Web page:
Just an hour away from Thimpu. We passed this site and drove another 1 .5 hours to reach Punakha just a couple of days before. No chance to get off the car to count the stupas. But you can bet your bottom ngultrum (Bhutanese currency) that they do number 108. No more, No less.



There you go. All 108 Chortens.



Dochula Pass sits right along the road on the way to Punakha from Thimpu. It was built to honor the casualties of a recent war resulting from a conflict with rebels from the South who wanted to secede. The King himself personally led an army of about 7,000 volunteers to drive out tens of thousands of rebels. Not one to glorify war nor their victory, the King had this monument built instead to honor both the dead soldiers and dead rebels from the conflict.



I can sit here all day. But do throw me a blanket!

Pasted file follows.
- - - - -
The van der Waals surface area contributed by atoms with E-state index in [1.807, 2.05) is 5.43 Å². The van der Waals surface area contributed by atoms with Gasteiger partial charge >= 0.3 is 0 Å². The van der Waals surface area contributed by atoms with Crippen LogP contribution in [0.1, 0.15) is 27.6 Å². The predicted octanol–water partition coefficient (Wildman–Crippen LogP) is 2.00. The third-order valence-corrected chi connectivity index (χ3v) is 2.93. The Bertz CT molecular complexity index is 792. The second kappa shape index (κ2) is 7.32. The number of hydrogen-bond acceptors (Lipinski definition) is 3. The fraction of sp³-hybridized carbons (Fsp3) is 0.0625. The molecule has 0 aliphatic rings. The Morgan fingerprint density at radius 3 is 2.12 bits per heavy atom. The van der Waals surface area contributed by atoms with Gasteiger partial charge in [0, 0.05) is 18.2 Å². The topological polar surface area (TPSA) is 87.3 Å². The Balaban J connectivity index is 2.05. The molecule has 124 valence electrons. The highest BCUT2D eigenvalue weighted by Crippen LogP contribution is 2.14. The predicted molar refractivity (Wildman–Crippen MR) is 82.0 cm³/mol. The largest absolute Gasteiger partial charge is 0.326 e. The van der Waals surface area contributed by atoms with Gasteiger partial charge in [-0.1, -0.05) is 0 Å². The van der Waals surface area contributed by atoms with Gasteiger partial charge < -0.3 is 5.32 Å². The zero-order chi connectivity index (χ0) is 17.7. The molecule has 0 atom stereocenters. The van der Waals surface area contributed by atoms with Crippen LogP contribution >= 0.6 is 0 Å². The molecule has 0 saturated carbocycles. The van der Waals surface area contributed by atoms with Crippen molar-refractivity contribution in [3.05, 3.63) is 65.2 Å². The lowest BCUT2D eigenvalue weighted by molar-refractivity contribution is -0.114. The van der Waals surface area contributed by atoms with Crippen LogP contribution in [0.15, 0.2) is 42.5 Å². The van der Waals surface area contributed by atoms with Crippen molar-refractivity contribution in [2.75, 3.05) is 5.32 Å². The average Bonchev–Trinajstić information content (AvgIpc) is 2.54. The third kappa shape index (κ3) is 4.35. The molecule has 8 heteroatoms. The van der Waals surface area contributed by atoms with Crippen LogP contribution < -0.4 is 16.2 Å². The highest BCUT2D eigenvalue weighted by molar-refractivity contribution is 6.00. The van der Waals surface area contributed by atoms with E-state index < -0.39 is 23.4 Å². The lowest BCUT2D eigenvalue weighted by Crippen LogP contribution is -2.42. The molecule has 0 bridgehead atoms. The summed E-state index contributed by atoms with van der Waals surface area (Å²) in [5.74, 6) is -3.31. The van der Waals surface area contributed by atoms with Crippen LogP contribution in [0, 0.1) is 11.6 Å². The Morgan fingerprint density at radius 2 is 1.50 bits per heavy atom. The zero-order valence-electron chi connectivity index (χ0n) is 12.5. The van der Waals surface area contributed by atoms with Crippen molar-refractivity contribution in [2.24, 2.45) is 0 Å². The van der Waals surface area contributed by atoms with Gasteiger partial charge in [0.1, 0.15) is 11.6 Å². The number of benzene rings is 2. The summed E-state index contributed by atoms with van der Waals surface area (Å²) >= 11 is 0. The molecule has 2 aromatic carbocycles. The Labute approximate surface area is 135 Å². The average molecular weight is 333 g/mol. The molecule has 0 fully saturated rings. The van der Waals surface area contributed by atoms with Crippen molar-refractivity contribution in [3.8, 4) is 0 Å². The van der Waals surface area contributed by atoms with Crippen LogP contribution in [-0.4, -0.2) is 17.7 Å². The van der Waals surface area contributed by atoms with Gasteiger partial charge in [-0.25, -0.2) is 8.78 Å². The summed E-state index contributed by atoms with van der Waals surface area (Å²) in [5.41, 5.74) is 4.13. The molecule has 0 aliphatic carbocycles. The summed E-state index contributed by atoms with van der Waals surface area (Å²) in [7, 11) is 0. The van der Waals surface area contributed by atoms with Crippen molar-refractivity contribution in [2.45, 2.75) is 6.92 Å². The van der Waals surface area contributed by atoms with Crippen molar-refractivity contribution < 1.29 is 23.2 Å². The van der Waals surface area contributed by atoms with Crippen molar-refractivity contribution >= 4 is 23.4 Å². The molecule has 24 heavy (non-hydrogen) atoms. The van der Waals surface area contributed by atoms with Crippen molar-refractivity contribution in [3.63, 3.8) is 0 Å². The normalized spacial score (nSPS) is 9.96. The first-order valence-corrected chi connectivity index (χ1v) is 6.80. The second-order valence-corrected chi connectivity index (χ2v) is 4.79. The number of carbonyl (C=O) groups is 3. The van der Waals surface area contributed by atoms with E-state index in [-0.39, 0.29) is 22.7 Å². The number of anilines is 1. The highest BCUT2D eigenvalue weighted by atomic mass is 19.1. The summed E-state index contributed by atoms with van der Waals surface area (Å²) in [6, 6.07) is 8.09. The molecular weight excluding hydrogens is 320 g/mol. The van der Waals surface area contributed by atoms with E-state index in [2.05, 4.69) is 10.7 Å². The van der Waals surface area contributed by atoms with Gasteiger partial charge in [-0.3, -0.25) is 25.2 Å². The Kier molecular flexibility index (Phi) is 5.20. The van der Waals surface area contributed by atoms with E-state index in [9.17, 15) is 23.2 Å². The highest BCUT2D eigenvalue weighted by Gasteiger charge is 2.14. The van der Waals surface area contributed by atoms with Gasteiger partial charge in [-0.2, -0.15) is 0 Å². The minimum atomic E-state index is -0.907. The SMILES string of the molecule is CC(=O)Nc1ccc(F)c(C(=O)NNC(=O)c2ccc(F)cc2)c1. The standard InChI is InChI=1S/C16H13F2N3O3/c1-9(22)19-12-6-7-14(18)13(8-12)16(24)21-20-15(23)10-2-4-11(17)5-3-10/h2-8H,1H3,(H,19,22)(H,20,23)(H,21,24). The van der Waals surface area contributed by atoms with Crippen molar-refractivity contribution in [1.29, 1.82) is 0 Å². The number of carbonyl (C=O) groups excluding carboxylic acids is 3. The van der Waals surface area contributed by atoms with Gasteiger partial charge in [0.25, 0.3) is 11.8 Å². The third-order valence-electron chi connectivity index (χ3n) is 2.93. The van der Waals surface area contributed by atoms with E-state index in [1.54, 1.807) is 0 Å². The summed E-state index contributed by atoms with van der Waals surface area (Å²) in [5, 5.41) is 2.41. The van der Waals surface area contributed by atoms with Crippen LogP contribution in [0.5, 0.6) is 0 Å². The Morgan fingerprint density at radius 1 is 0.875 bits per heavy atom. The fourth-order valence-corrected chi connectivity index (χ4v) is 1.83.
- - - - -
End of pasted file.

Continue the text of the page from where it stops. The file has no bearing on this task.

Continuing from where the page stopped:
At 3,150 meters above sea level, you can ID a number of mountains from the Himalayan Range on a clear day. But I’m telling you……… even on a cloudy day, it is still a worthwhile trip to make it high up here. Just a short walk from the Pass, have a cup of steaming coffee or tea at the Dochula Cafeteria. In our case, we had lunch. I am not exactly a big fan of Bhutanese cuisine, but one thing’s for sure. They grow their vegetables and grains organically. The mountain rice tastes better. The dumplings filled with cabbage and cheese dipped in some spicy sauce called MOMOS are so simply made, and tastes “healthy”. I passed on the fish, knowing that Bhutan is landlocked and assuming that the fish must have been transported all the way from India. The vegetables were cooked just as simply. Nothing fancy, really. But no worries. Altitude has a way of making you feel funny. It also affects one’s appetite, so I hardly complained.



Just a short walk to watch a cultural performance.



Just a few hundred meters from the Pass, we walked along a dirt path lined with prayer flags to watch a cultural performance. Since the dance routines have not been watched by the King yet, no photographs were allowed. Such is the rule in this land. Seated in an open-air site in 6 Celsius temp, we watched in amazement how some half-naked dancers can stand the cold. Mind you, the performance lasted well over an hour! I am borrowing some photographs here to give you an idea of Bhutanese dance routines.







Where's the BLANKET????